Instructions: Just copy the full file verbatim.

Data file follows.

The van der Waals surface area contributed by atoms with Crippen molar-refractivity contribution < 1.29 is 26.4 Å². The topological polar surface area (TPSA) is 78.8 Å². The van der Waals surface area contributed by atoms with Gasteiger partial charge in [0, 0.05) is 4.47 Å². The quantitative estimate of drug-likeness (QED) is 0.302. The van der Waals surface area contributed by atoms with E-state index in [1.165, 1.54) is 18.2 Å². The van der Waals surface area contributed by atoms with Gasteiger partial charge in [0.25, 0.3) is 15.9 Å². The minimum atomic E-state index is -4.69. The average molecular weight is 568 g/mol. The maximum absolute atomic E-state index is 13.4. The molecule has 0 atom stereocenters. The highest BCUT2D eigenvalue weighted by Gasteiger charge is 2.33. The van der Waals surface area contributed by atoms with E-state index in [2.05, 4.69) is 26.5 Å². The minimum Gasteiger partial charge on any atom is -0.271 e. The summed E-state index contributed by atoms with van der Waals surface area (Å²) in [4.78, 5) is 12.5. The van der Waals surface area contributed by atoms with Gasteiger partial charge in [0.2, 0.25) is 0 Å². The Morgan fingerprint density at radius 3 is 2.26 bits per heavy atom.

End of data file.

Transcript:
The van der Waals surface area contributed by atoms with Crippen molar-refractivity contribution < 1.29 is 26.4 Å². The topological polar surface area (TPSA) is 78.8 Å². The van der Waals surface area contributed by atoms with Gasteiger partial charge in [0, 0.05) is 4.47 Å². The quantitative estimate of drug-likeness (QED) is 0.302. The van der Waals surface area contributed by atoms with E-state index in [1.165, 1.54) is 18.2 Å². The van der Waals surface area contributed by atoms with Gasteiger partial charge in [0.25, 0.3) is 15.9 Å². The minimum atomic E-state index is -4.69. The average molecular weight is 568 g/mol. The maximum absolute atomic E-state index is 13.4. The molecule has 0 atom stereocenters. The highest BCUT2D eigenvalue weighted by Gasteiger charge is 2.33. The van der Waals surface area contributed by atoms with E-state index in [2.05, 4.69) is 26.5 Å². The minimum Gasteiger partial charge on any atom is -0.271 e. The summed E-state index contributed by atoms with van der Waals surface area (Å²) in [4.78, 5) is 12.5. The van der Waals surface area contributed by atoms with Gasteiger partial charge in [0.2, 0.25) is 0 Å². The Morgan fingerprint density at radius 3 is 2.26 bits per heavy atom.